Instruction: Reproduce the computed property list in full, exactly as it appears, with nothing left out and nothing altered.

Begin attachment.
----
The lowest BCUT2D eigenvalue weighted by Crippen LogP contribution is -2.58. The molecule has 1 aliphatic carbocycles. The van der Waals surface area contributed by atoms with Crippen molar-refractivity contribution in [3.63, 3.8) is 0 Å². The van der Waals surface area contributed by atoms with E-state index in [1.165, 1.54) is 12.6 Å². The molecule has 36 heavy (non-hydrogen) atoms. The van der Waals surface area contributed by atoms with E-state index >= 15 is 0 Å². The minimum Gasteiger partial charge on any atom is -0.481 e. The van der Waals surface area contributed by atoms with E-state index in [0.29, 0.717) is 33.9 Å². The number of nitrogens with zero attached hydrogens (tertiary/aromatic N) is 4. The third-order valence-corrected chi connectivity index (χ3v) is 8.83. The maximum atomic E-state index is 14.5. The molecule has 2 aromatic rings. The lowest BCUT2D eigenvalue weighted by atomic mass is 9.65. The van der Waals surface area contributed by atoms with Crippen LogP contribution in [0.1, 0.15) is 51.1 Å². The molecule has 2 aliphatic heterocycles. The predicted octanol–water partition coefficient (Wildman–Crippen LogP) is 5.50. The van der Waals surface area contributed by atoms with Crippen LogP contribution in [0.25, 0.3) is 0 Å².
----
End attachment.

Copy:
The lowest BCUT2D eigenvalue weighted by Crippen LogP contribution is -2.58. The molecule has 1 aliphatic carbocycles. The van der Waals surface area contributed by atoms with Crippen molar-refractivity contribution in [3.63, 3.8) is 0 Å². The van der Waals surface area contributed by atoms with E-state index in [1.165, 1.54) is 12.6 Å². The molecule has 36 heavy (non-hydrogen) atoms. The van der Waals surface area contributed by atoms with E-state index >= 15 is 0 Å². The minimum Gasteiger partial charge on any atom is -0.481 e. The van der Waals surface area contributed by atoms with E-state index in [0.29, 0.717) is 33.9 Å². The number of nitrogens with zero attached hydrogens (tertiary/aromatic N) is 4. The third-order valence-corrected chi connectivity index (χ3v) is 8.83. The maximum atomic E-state index is 14.5. The molecule has 2 aromatic rings. The lowest BCUT2D eigenvalue weighted by atomic mass is 9.65. The van der Waals surface area contributed by atoms with Crippen LogP contribution in [0.1, 0.15) is 51.1 Å². The molecule has 2 aliphatic heterocycles. The predicted octanol–water partition coefficient (Wildman–Crippen LogP) is 5.50. The van der Waals surface area contributed by atoms with Crippen LogP contribution in [0.25, 0.3) is 0 Å².